• Glyphosate: In 2016 more than 55,000 agricultural acres in the refuge system were treated with 116,200 pounds of products containing glyphosate, the pesticide that has caused widespread decreases in milkweed plants, helping to trigger an 80 percent decline of the monarch butterfly over the past two decades.
  • 2,4-D: In 2016 more than 12,000 refuge acres were treated with 15,819 pounds of pesticide products containing 2,4-D, known to be toxic to mammals, birds, amphibians, crustaceans, reptiles and fish and is likely to jeopardize the continued existence of endangered and threatened salmonids.
  • Paraquat dichloride: In 2016 more than 3,000 acres of corn and soybean crops on refuge lands were treated, mainly through aerial spraying, with approximately 6,800 pounds of pesticides containing paraquat dichloride, known to be toxic to crustaceans, mammals, fish, amphibians and mollusks and so lethal it is banned in 32 counties, including the European Union.

“These pesticides are profoundly dangerous for plants and animals and have no place being used on such a staggering scale in our wildlife refuges,” Connor said. “The Interior Department needs to put an end to this outrage and return to its mission of protecting imperiled wildlife, not row crops.”

 

No Refuge

The Center for Biological Diversity is a national, nonprofit conservation organization with more than 1.6 million members and online activists dedicated to the protection of endangered species and wild places.

Where did the Puget Sound green crabs come from? We’re still not sure.- Puget Sound Institute

It’s amazing how far afield the Columbia River affects environments. I’ve also heard it said by folks researching it that our Orca prefer (historically that is) the Columbia River (and Fraser River) Chinook and Chum. Maybe because of swimming longer distances make them more muscular? But again, research is the key to assumptions.

Genetic testing shows that invasive European green crabs in Puget Sound likely did not come from the Sooke Basin in British Columbia as previously thought. New findings on the crab’s origins were presented at the 2018 Salish Sea Ecosystem Conference in Seattle. Scientists are looking at a variety of potential sources.

https://www.eopugetsound.org/articles/where-did-puget-sound-green-crabs-come-we%E2%80%99re-still-not-sure

EVENT: Carnivores in our midst

Carnivores in our Midst

Date: 05/23/2018 | Starts: 7:00 PM | Ends: 9:00 PM

An overview of the carnivores in the Pacific Northwest with Lorna and Darrell Smith of Western Wildlife Outreach

Come learn about the different carnivore species that live among us! This engaging presentation will be lead by two local expert naturalists and wildlife advocates. Their lecture will include up to date information on some of the carnivore populations in this region, their life histories, and how to safely coexist.

Location: Quimper Unitarian Universalist Fellowship Hall – 2333 San Juan Avenue, Port Townsend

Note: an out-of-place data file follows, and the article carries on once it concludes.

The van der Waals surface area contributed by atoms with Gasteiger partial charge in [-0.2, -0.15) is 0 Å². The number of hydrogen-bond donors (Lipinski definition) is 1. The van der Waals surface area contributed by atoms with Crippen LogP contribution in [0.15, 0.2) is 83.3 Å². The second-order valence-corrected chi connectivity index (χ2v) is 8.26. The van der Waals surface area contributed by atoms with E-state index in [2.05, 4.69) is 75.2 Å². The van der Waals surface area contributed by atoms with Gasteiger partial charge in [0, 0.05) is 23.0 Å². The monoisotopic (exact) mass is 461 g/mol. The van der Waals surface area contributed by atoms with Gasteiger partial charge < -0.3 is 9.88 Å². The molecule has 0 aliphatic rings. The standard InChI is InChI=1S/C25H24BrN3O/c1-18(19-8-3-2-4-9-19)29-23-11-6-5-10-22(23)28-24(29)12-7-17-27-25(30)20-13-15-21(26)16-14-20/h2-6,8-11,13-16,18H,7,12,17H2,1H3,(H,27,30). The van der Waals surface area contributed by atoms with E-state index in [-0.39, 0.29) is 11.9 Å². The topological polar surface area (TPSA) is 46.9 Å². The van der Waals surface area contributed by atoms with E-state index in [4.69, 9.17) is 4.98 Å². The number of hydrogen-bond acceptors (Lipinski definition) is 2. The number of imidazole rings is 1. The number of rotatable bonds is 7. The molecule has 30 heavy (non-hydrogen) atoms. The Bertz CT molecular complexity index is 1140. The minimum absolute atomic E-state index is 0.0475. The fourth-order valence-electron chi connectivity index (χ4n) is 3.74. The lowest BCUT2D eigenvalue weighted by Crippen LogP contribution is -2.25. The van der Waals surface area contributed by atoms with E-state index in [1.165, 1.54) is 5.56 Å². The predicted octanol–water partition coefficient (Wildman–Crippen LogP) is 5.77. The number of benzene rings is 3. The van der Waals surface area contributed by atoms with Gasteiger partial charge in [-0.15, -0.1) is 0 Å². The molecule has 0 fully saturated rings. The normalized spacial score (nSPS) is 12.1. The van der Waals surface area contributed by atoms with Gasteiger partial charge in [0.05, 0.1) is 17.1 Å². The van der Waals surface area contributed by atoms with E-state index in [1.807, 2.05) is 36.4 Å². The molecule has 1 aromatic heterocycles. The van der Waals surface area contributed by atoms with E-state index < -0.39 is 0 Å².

This is a free community event, no advanced registration is required.

Lorna Smith, Executive Director, Western Wildlife Outreach

lorna@westernwildlife.org

westernwildlife.org

360-344-2008

cell: 425-879-9708

Clallam County withdraws Finding of Non Significance for Dungeness Spit aquaculture project

As some of you may know, there has been a proposal to put a oyster farm with approx. 150,000 bags of oysters in an approx. 34 acre section of the nearshore inside Dungeness National Wildlife Refuge. This refuge is closed to virtually all human activity other than walking on the Spit. It is illegal to fly a kite there or throw a Frisbee.  The application for the farm to go in, drew widespread condemnation from a wide range of citizens, including a very detailed letter of concerns from the project leader of the Wildlife Refuge, which was detailed in an earlier article on this news site. https://olyopen.com/2018/04/10/concerns-raised-over-dungeness-spit-oyster-farm-application/

The project has raised questions from many about the appropriateness of allowing commercial aquaculture inside a national wildlife reserve. Similar issues are being raised across the country as Scott Pruitt, the head of the Department of Interior continues  “opening new mineral and oil and gas leasing opportunities in protected lands, easing drilling regulations, and rolling back habitat protections for endangered species” (National Geographic 2/2/2018) including Bears Ears National Monument, which includes sacred locations of a number of tribes.

The Clallam County Department of Community Development has announced the withdrawal of  the Determination of Non-Significance (DNS) issued on February 23, 2018 for the preparation of a site specific Environmental Assessment to address the impacts to the Dungeness National Wildlife Refuge and other issues raised.

The Army Corps of Engineers also weighed in, stating that the project would be evaluated as a “Standard Individual Permit” so not eligible for a nationwide permit, which would have allowed the county to proceed on a DNS. The Corp stated that the impacts would be “more than minimal”.

A six month continuance was approved for the preparation of this document.

DCD will reopen the comment period when it is completed.

The full announcement is here:

20180511103337 Dungeness Spit

 

Pew: Bluefin Fishery May Need Moratorium to Survive

The Pew Charitable Trust reports that Mexico and Japan have already exceeded their agreed fishing quotas..
— Read on www.maritime-executive.com/article/pew-bluefin-fishery-may-need-moratorium-to-survive

%d bloggers like this: